The paper shows IBM’s road map extending from embedded DRAM to various 3-D stacks with and without interposers using face-to-face (see diagram below) and back-to-back stacks. In a separate paper, IBM disclosed the top two layers of metal in its new 22-nm process are optimized for use with through silicon vias needed for 3-D stacks.
“Embedded DRAM, 3-D stacking, interposers and wafer-to-wafer integration are intrinsic to this [IBM] roadmap,” Iyer said..
In one example, a 45-nm SOI-based processor with eDRAM is stacked with two SiGe BiCMOS transceiver chips. “The bandwidth between chips exceeds 2 Tbits/s, far greater than achievable by either ceramic or organic interposers,” Iyer wrote.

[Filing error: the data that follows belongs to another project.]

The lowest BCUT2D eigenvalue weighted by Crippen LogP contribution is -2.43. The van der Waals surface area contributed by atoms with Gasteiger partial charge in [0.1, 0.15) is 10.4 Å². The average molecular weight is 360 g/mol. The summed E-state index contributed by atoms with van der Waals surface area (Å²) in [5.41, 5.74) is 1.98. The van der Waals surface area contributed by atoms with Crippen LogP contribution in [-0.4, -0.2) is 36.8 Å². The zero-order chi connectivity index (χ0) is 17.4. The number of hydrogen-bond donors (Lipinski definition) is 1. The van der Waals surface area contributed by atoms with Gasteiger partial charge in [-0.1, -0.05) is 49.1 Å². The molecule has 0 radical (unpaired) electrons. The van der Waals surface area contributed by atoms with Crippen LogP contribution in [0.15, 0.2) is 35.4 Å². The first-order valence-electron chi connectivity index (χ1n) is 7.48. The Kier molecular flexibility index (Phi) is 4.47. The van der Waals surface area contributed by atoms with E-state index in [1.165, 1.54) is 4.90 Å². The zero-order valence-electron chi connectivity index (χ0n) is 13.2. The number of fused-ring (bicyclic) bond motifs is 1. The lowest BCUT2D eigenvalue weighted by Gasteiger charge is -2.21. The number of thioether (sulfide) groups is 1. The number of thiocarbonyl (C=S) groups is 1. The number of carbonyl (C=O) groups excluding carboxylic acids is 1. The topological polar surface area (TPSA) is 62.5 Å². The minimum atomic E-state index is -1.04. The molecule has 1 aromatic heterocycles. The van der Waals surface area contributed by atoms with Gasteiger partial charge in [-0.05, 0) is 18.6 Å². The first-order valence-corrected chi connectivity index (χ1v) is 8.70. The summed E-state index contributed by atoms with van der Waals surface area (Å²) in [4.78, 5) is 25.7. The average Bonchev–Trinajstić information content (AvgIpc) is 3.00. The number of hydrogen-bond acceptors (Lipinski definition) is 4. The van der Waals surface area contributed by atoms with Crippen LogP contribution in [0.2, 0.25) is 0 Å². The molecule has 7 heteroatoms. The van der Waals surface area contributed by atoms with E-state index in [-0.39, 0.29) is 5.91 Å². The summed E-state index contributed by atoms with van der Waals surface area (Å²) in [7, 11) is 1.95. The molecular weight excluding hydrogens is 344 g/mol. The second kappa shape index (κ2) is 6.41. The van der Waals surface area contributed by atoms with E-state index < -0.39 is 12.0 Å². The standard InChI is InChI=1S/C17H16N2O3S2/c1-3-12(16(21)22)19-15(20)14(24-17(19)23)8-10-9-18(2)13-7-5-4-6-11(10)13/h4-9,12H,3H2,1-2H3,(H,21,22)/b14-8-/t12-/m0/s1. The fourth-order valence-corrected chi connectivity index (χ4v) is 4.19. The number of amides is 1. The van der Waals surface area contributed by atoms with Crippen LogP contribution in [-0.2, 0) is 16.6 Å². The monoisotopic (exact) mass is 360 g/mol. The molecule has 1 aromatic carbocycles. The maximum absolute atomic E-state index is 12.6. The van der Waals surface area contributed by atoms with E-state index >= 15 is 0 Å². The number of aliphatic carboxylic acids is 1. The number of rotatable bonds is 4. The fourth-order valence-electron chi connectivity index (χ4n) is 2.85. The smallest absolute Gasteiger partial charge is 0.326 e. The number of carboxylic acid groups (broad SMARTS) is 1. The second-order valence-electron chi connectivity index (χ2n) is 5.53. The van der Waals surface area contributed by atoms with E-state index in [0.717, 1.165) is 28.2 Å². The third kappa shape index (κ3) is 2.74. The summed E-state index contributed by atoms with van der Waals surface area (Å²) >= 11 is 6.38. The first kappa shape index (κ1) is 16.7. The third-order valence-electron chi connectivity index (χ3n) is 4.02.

“This interposer technology which can also include decoupling capacitors for mid frequency power supply noise reduction is a key feature of the next step of the evolution of the embedded memory roadmap,” he added.
IBM was quick to caution that “die-to-die 3-D integration is a tedious process and is limited in the ability to achieve dense inter-die connections…but multi GByte [memory] stacks can be integrated with the processor cache stack on a silicon interposer.”
Iyer said IBM is using so-called fat copper wires for TSVs. Although nthey have a four-fold difference with silicon in their thermal coefficient of expansion “control of Cu microstructure can minimize the deleterious effects of this large mismatch,” Iyer wrote.
“The stacking process is very sensitive to die warpage and the handling of thin die and controlling their warpage are key challenges,” he added.
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